Finally, you should design the process you will use to recruit potential interviewees, conduct the interviews, investigate and report the results you have learned. The plan should lay out the roles and responsibilities of each participant in the project. You should also develop a schedule and a simple status reporting schedule so everyone can stay up to date. Create a project charter that contains the research objectives, interview questions, roles, accountabilities, and schedule. Conduct a review meeting with the participants to approve and commit to the plan.
The following step in the process is to recruit people for the interviews. Most companies target a mix of net new customers and existing customers who have upgraded or expanded their use of products. You are looking for a mix of won deals and lost deals.
A portfolio approach solicits the interviews work best. The tactic that has the highest success rate is when a salesperson makes a personal outreach to a potential interviewee. Generally, 25% to 40% of these contacts will convert to an interview. The second most common approach is email. Organizations pull a list of candidates from their CRM or sales force automation system and then email them asking for participation in the project. This approach performs like most email campaigns — a 20% open rate and 2% to 5% click-thru rate. 50% of those who click-thru convert to interviews. The final tactic is to do phone follow-up with contacts that opened the email but did not click thru. These tactics perform like telemarketing campaigns — a 1% to 2% success rate.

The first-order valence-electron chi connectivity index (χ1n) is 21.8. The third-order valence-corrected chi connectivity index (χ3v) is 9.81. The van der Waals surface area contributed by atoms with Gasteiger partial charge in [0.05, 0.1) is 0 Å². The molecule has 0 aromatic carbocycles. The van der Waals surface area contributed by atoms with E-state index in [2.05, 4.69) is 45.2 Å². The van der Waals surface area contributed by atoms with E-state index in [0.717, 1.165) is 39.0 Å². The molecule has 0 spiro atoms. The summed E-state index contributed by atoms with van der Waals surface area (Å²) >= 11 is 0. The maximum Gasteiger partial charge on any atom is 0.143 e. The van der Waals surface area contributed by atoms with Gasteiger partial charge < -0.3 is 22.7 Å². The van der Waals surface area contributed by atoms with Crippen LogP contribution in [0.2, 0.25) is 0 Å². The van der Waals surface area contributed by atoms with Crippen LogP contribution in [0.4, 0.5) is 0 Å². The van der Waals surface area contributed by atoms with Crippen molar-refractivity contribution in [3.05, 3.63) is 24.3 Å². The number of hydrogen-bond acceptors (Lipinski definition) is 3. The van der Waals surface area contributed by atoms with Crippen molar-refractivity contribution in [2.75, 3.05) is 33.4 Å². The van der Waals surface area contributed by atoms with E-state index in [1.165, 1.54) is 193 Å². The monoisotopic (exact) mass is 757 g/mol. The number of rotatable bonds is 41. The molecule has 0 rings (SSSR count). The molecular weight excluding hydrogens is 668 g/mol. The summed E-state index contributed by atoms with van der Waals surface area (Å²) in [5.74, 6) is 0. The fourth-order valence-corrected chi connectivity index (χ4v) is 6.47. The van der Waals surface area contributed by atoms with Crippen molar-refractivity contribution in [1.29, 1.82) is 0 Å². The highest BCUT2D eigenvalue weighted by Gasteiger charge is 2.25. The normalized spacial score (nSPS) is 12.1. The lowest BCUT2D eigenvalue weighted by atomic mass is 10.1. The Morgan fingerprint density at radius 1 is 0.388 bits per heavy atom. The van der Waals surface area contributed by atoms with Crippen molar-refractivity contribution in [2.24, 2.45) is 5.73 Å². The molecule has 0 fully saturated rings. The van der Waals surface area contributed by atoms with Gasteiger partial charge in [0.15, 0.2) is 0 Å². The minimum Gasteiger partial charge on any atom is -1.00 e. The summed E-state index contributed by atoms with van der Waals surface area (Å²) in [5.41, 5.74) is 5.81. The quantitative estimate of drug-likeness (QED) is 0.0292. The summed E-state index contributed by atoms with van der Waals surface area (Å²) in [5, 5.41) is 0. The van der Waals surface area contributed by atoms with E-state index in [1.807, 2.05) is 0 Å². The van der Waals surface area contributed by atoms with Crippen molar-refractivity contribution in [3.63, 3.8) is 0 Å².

Most interview programs use incentives to encourage targets to commit to doing the interview. Companies offer a $25 or $50 gift card. This provides the interviewee with something tangible in exchange for their valuable time.
The core activity of the project is conducting interviews. Most interviews take 20 to 30 minutes to complete. Companies use internet meeting services that facilitate the interview scheduling process and allow the discussion to be recorded. This enables the interviewer to focus on the discussion instead of trying to listen and take notes at the same time.